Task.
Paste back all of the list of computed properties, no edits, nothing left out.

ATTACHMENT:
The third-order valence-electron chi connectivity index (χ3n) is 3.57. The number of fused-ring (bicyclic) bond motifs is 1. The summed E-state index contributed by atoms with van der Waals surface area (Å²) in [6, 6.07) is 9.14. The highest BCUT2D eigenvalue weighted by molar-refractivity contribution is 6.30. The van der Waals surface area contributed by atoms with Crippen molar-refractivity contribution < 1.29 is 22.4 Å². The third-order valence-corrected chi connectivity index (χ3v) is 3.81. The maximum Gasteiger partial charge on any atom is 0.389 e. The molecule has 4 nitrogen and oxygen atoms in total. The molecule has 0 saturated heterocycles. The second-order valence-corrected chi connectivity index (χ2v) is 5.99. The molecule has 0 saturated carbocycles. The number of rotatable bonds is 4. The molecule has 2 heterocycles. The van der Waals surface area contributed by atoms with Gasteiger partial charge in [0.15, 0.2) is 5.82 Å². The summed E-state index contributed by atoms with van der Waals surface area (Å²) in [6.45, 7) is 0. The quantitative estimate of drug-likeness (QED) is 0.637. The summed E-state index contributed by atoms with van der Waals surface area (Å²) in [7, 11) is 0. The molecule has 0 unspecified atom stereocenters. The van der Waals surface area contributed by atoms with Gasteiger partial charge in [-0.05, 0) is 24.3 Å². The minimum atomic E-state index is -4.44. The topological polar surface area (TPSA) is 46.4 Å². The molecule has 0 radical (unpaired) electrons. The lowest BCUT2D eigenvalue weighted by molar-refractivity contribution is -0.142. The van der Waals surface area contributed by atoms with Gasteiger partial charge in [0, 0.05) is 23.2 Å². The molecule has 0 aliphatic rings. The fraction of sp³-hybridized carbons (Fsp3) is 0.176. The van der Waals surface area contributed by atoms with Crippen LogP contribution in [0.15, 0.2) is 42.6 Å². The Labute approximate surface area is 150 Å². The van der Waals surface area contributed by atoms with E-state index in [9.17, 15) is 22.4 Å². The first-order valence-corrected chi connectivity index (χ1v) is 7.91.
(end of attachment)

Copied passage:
The third-order valence-electron chi connectivity index (χ3n) is 3.57. The number of fused-ring (bicyclic) bond motifs is 1. The summed E-state index contributed by atoms with van der Waals surface area (Å²) in [6, 6.07) is 9.14. The highest BCUT2D eigenvalue weighted by molar-refractivity contribution is 6.30. The van der Waals surface area contributed by atoms with Crippen molar-refractivity contribution < 1.29 is 22.4 Å². The third-order valence-corrected chi connectivity index (χ3v) is 3.81. The maximum Gasteiger partial charge on any atom is 0.389 e. The molecule has 4 nitrogen and oxygen atoms in total. The molecule has 0 saturated heterocycles. The second-order valence-corrected chi connectivity index (χ2v) is 5.99. The molecule has 0 saturated carbocycles. The number of rotatable bonds is 4. The molecule has 2 heterocycles. The van der Waals surface area contributed by atoms with Gasteiger partial charge in [0.15, 0.2) is 5.82 Å². The summed E-state index contributed by atoms with van der Waals surface area (Å²) in [6.45, 7) is 0. The quantitative estimate of drug-likeness (QED) is 0.637. The summed E-state index contributed by atoms with van der Waals surface area (Å²) in [7, 11) is 0. The molecule has 0 unspecified atom stereocenters. The van der Waals surface area contributed by atoms with Gasteiger partial charge in [-0.05, 0) is 24.3 Å². The minimum atomic E-state index is -4.44. The topological polar surface area (TPSA) is 46.4 Å². The molecule has 0 radical (unpaired) electrons. The lowest BCUT2D eigenvalue weighted by molar-refractivity contribution is -0.142. The van der Waals surface area contributed by atoms with Gasteiger partial charge in [0, 0.05) is 23.2 Å². The molecule has 0 aliphatic rings. The fraction of sp³-hybridized carbons (Fsp3) is 0.176. The van der Waals surface area contributed by atoms with Crippen LogP contribution in [0.15, 0.2) is 42.6 Å². The Labute approximate surface area is 150 Å². The van der Waals surface area contributed by atoms with E-state index in [9.17, 15) is 22.4 Å². The first-order valence-corrected chi connectivity index (χ1v) is 7.91.